Nitric oxide (NO) achieves its biological functions through a balance between its synthesis and inactivation. The biosynthesis of NO is highly regulated and well documented, whereas its inactivation is much less understood. The major pathways for NO inactivation include reactions with oxygenated hemoglobin [HbFe (ll) O2] and various free radicals. Conventional wisdom suggests that NO inactivation by HbFe (ll) O2 is not regulated, since NO is thought to diffuse freely and rapidly across the red blood cell (RBC) membrane. Recent findings have shown that NO transport into RBCs is controlled by the membrane skeleton proteins. The rate of NO consumption by RBCs can be modulated by perturbing the cytoskeleton network through cytoskeleton binding proteins such as Band 3. In particular. formation of iron-nitrosyl-hemoglobin [HbFe (ll) NO] (-0.1%) increased the NO consumption rate. This regulator is of physiological and pathological importance as HbFe (ll) NO is formed during hypoxia and has been detected in humans under various conditions. The purpose of this application is thus to investigate the biochemical mechanisms underlying the nitrosylHb-mediated regulations and to determine their physiological/pathological roles. It is hypothesized that HbFe (ll) NO in the """"""""super T"""""""" state binds to Band 3 and shifts its population to the dimer form, which loosens the cytoskeleton network. Since HbFe (ll) NO may be produced in the lungs under hypoxia, the HbFe (ll) NO regulated NO consumption may participate in hypoxic pulmonary vasoconstriction. Moreover, based on preliminary data, it is further hypothesized that HbFe (ll) NO attenuates the NO-mediated coronary vasodilation.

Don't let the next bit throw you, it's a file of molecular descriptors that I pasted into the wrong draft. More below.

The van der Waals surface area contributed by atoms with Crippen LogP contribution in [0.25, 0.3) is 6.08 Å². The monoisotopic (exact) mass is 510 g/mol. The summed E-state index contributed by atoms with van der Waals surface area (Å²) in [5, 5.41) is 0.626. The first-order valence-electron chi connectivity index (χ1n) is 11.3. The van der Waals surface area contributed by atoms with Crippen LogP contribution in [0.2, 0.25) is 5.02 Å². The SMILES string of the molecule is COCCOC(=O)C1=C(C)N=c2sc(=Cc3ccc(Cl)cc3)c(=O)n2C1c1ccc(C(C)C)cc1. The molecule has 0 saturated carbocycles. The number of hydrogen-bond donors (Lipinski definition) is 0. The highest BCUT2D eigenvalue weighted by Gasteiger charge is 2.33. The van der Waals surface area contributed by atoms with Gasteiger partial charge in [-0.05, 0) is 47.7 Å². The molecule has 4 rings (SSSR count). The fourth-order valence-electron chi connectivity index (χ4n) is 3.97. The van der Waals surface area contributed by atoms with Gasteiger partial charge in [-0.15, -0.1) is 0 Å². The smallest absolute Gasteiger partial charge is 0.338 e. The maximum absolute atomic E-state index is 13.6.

Specific aim 1 will investigate the mechanisms involved in this regulation using biochemical and biophysical techniques which probe the state of cytoskeleton and Band 3 protein.
Specific aim 2 will focus on the functional roles of this regulation using isolated porcine pulmonary and coronary microvessels. Together, these results will suggest clinical relevance and potential interventions.

National Institute of Health (NIH)
National Heart, Lung, and Blood Institute (NHLBI)
Research Project (R01)
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Bioengineering, Technology and Surgical Sciences Study Section (BTSS)
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Qasba, Pankaj
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University of California Los Angeles
Engineering (All Types)
Schools of Engineering
Los Angeles
United States
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